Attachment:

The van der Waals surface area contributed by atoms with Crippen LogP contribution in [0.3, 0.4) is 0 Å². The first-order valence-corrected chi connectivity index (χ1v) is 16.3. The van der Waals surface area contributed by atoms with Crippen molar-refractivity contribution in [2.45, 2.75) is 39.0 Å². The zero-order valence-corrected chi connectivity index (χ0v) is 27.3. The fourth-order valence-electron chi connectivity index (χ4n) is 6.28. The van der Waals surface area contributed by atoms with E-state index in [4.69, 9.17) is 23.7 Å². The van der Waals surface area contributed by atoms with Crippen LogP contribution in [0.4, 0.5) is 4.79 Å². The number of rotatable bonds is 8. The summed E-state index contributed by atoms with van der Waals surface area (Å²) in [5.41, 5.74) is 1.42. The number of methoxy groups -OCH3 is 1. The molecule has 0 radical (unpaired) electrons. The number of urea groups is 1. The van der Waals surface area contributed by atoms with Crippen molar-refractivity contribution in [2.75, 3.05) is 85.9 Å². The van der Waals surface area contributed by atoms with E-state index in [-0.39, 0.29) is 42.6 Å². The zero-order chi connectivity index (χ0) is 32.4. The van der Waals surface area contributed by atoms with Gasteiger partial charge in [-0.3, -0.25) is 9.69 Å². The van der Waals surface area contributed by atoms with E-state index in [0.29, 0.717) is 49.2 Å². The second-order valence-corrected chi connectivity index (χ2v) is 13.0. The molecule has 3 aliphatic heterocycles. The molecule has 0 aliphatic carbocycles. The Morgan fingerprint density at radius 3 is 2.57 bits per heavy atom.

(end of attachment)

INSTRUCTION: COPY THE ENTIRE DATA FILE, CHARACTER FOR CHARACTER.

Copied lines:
The van der Waals surface area contributed by atoms with Crippen LogP contribution in [0.3, 0.4) is 0 Å². The first-order valence-corrected chi connectivity index (χ1v) is 16.3. The van der Waals surface area contributed by atoms with Crippen molar-refractivity contribution in [2.45, 2.75) is 39.0 Å². The zero-order valence-corrected chi connectivity index (χ0v) is 27.3. The fourth-order valence-electron chi connectivity index (χ4n) is 6.28. The van der Waals surface area contributed by atoms with E-state index in [4.69, 9.17) is 23.7 Å². The van der Waals surface area contributed by atoms with Crippen LogP contribution in [0.4, 0.5) is 4.79 Å². The number of rotatable bonds is 8. The summed E-state index contributed by atoms with van der Waals surface area (Å²) in [5.41, 5.74) is 1.42. The number of methoxy groups -OCH3 is 1. The molecule has 0 radical (unpaired) electrons. The number of urea groups is 1. The van der Waals surface area contributed by atoms with Crippen molar-refractivity contribution in [2.75, 3.05) is 85.9 Å². The van der Waals surface area contributed by atoms with E-state index in [-0.39, 0.29) is 42.6 Å². The zero-order chi connectivity index (χ0) is 32.4. The van der Waals surface area contributed by atoms with Gasteiger partial charge in [-0.3, -0.25) is 9.69 Å². The van der Waals surface area contributed by atoms with E-state index in [0.29, 0.717) is 49.2 Å². The second-order valence-corrected chi connectivity index (χ2v) is 13.0. The molecule has 3 aliphatic heterocycles. The molecule has 0 aliphatic carbocycles. The Morgan fingerprint density at radius 3 is 2.57 bits per heavy atom.